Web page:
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Who the hell wants to detach?

Easy to spell, right?

Hard to attain, though. 

Why would one want to detach anyways?

Detachment is a must for success in the markets.

Any market.

Detachment is not really a human instinct.

We are born because we are attached. 

Attachment comes naturally to us. 

Detachment does not. 

Cut to the markets. 

Market psychology works in reverse to our natural instincts. That’s why, losers are many, and winners a few. 

That, by the way, is the similarity between detachment and market success.

We’ll need to learn to detach, if we want winning market-play. 

This is an achievement-oriented society. 

We like resumés.

We like to post it the moment we nail it. 

We like to book profit the moment we have a mover. 

We like to hide our short-comings. 

Weakness?

What weakness?

We nurture our losers, hoping they’ll at least make it to break-even one day so that we can book them. 

See?

Yes, market psychology works in reverse to our way of functioning.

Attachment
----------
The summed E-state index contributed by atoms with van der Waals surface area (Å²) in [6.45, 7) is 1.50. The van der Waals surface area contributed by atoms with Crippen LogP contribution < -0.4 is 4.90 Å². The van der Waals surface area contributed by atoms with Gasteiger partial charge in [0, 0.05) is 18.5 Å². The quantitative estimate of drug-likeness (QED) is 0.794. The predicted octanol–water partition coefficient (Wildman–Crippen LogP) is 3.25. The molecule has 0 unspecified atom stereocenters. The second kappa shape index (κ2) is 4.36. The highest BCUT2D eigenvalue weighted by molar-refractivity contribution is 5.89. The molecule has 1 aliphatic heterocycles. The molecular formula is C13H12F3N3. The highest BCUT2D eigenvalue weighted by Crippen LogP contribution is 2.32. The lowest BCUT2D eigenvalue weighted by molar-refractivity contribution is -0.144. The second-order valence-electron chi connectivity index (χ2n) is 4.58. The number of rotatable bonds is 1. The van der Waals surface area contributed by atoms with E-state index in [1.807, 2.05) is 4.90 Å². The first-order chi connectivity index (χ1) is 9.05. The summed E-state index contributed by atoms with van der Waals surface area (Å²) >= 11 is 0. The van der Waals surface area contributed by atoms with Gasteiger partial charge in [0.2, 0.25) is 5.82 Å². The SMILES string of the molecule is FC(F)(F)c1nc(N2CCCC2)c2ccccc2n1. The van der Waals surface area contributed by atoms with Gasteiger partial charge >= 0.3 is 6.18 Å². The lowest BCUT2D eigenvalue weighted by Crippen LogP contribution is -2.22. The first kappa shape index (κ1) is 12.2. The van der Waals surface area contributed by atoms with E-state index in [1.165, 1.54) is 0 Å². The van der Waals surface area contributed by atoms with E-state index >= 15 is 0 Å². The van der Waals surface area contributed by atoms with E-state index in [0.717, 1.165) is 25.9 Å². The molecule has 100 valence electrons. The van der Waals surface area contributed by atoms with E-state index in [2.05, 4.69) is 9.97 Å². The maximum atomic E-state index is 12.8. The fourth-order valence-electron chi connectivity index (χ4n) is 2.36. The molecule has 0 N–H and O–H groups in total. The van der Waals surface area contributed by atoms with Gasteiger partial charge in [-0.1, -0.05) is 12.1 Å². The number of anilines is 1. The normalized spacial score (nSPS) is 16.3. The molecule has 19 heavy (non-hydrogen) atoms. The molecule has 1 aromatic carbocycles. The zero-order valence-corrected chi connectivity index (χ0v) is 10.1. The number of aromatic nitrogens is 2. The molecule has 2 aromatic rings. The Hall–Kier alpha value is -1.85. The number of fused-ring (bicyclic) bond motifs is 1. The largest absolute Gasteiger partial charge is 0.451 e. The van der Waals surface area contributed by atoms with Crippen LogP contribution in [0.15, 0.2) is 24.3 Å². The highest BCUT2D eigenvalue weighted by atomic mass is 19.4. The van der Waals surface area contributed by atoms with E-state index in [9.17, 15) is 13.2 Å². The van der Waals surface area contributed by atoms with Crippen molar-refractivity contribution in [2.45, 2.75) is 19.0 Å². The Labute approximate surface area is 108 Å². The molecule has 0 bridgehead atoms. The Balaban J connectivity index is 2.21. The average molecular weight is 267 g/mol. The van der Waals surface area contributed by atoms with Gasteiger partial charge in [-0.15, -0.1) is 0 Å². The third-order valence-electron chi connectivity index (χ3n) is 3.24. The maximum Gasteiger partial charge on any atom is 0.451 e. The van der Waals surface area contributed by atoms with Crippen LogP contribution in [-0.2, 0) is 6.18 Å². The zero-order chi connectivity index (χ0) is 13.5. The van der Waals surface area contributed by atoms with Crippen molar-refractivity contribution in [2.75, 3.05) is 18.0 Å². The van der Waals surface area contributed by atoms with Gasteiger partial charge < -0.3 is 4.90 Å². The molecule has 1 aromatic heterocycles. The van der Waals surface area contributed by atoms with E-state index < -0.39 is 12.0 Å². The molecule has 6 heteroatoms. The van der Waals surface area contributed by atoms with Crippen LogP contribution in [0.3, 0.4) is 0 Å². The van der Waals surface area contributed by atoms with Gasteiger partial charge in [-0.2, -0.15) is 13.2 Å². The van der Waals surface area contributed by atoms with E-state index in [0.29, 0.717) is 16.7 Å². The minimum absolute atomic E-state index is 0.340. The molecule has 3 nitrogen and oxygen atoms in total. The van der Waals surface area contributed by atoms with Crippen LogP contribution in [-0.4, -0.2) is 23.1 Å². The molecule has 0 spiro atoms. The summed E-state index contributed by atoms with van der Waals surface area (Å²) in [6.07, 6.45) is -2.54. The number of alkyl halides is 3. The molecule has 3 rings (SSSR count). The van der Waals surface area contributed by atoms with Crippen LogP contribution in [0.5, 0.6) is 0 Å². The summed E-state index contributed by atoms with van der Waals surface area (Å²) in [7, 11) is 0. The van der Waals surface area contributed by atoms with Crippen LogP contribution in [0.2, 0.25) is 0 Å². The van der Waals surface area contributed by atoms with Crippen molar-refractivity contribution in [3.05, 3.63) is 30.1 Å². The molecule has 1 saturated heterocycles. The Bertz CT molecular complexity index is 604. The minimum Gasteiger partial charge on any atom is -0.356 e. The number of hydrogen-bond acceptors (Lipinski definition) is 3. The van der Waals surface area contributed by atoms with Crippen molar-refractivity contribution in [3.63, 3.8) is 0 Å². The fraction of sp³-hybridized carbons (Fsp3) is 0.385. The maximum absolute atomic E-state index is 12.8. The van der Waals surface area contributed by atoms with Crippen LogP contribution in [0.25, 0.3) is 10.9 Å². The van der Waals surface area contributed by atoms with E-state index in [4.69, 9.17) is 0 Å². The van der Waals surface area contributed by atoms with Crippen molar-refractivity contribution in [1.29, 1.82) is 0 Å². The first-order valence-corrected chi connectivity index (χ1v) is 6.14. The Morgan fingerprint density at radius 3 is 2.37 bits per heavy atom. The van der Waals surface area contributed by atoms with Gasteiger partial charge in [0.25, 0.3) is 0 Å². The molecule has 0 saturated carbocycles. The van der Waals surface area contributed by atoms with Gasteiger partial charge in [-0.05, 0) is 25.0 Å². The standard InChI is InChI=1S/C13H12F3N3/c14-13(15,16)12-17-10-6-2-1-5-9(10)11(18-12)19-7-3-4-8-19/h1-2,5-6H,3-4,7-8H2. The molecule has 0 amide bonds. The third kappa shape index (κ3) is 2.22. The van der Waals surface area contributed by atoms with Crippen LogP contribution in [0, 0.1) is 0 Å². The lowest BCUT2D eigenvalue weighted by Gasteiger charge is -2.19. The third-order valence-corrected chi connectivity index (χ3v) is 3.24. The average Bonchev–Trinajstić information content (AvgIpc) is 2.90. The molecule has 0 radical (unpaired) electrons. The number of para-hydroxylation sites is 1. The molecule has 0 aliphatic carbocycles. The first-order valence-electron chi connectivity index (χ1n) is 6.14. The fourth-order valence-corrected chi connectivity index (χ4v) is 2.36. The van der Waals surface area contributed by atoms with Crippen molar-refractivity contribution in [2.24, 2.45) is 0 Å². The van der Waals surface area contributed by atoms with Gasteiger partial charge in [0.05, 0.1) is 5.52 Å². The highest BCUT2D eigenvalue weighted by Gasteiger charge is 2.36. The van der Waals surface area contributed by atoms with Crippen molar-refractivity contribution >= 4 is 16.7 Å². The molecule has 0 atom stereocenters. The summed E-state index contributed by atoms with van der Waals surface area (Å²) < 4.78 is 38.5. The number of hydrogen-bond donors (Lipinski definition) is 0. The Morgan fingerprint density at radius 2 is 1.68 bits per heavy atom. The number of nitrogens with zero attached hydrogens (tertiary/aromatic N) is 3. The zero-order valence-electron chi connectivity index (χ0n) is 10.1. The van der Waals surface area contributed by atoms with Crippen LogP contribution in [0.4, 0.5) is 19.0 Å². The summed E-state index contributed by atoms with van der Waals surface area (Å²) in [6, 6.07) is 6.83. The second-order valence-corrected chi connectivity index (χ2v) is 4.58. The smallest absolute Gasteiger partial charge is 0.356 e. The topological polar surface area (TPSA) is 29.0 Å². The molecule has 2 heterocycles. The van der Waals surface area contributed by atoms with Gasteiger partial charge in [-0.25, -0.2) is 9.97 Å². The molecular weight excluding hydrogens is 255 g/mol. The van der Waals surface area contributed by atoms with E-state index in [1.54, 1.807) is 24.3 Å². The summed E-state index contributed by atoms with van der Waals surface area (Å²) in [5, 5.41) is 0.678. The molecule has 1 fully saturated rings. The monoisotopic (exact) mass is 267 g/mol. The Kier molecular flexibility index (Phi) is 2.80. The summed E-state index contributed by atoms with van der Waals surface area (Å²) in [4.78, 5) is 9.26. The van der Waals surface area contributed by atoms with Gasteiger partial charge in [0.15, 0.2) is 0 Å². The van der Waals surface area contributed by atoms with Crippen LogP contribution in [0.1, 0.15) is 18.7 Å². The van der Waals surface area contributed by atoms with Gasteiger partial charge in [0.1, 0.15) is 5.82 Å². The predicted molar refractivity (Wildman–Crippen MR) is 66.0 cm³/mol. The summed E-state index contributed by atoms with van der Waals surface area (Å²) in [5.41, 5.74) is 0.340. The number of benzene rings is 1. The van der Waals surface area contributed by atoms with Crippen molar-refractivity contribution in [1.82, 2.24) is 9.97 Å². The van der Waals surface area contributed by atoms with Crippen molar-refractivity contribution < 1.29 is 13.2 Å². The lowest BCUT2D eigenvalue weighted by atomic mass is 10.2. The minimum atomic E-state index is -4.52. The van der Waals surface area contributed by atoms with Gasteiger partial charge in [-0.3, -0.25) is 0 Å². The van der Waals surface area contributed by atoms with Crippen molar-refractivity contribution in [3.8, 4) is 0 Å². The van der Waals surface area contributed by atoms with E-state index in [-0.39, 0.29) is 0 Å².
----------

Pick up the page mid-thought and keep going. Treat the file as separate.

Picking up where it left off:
What does detachment do?

It takes us away from the euphoria of a mover. 

We learn to let the mover … move. 

We learn to not book it. 

It then moves, and moves. 

Eventually, it starts to fall.

We set a stop and let the market throw us out. 

That’s how one exits an underlying showing a profit. 

What has detachment done here?

It has caused us to book a big profit instead of a small one. 

What else does detachment do?

It reforms us such that we recognize and acknowledge weakness, and then cut the weakness off immediately upon such recognition and acknowledgement, as per the definitions of our trading systems.

What has detachment done here?

It has caused us to suffer a smaller loss now rather than a potentially much larger loss later.

Repetition of this cycle Рagain and again and again Рsorts us out for life.